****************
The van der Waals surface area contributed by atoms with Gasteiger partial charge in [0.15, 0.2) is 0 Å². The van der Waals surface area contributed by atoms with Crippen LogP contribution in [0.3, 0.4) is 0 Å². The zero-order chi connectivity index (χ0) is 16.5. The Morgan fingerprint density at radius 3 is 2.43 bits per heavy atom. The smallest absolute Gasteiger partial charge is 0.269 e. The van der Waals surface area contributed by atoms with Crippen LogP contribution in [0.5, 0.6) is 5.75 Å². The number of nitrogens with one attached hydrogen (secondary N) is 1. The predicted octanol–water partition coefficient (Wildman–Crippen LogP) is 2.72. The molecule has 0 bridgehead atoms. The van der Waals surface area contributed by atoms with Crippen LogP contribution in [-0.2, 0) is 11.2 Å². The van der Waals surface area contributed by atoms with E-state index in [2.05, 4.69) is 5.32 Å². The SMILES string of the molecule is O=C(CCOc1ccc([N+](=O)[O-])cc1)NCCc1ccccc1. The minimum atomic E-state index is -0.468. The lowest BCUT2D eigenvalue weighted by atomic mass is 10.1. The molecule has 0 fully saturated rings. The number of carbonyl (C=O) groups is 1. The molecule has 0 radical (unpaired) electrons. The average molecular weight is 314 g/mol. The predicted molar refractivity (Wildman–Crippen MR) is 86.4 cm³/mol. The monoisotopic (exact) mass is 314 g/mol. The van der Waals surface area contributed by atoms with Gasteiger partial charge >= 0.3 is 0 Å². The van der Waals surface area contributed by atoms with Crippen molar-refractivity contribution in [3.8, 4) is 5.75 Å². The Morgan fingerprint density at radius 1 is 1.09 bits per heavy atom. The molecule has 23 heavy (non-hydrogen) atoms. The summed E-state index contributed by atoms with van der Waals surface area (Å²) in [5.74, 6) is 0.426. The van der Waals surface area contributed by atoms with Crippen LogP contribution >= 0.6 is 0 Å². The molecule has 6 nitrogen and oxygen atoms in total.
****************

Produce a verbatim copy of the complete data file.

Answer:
The van der Waals surface area contributed by atoms with Gasteiger partial charge in [0.15, 0.2) is 0 Å². The van der Waals surface area contributed by atoms with Crippen LogP contribution in [0.3, 0.4) is 0 Å². The zero-order chi connectivity index (χ0) is 16.5. The Morgan fingerprint density at radius 3 is 2.43 bits per heavy atom. The smallest absolute Gasteiger partial charge is 0.269 e. The van der Waals surface area contributed by atoms with Crippen LogP contribution in [0.5, 0.6) is 5.75 Å². The number of nitrogens with one attached hydrogen (secondary N) is 1. The predicted octanol–water partition coefficient (Wildman–Crippen LogP) is 2.72. The molecule has 0 bridgehead atoms. The van der Waals surface area contributed by atoms with Crippen LogP contribution in [-0.2, 0) is 11.2 Å². The van der Waals surface area contributed by atoms with E-state index in [2.05, 4.69) is 5.32 Å². The SMILES string of the molecule is O=C(CCOc1ccc([N+](=O)[O-])cc1)NCCc1ccccc1. The minimum atomic E-state index is -0.468. The lowest BCUT2D eigenvalue weighted by atomic mass is 10.1. The molecule has 0 fully saturated rings. The number of carbonyl (C=O) groups is 1. The molecule has 0 radical (unpaired) electrons. The average molecular weight is 314 g/mol. The predicted molar refractivity (Wildman–Crippen MR) is 86.4 cm³/mol. The monoisotopic (exact) mass is 314 g/mol. The van der Waals surface area contributed by atoms with Gasteiger partial charge >= 0.3 is 0 Å². The van der Waals surface area contributed by atoms with Crippen molar-refractivity contribution in [3.8, 4) is 5.75 Å². The Morgan fingerprint density at radius 1 is 1.09 bits per heavy atom. The molecule has 23 heavy (non-hydrogen) atoms. The summed E-state index contributed by atoms with van der Waals surface area (Å²) in [5.74, 6) is 0.426. The van der Waals surface area contributed by atoms with Crippen LogP contribution >= 0.6 is 0 Å². The molecule has 6 nitrogen and oxygen atoms in total.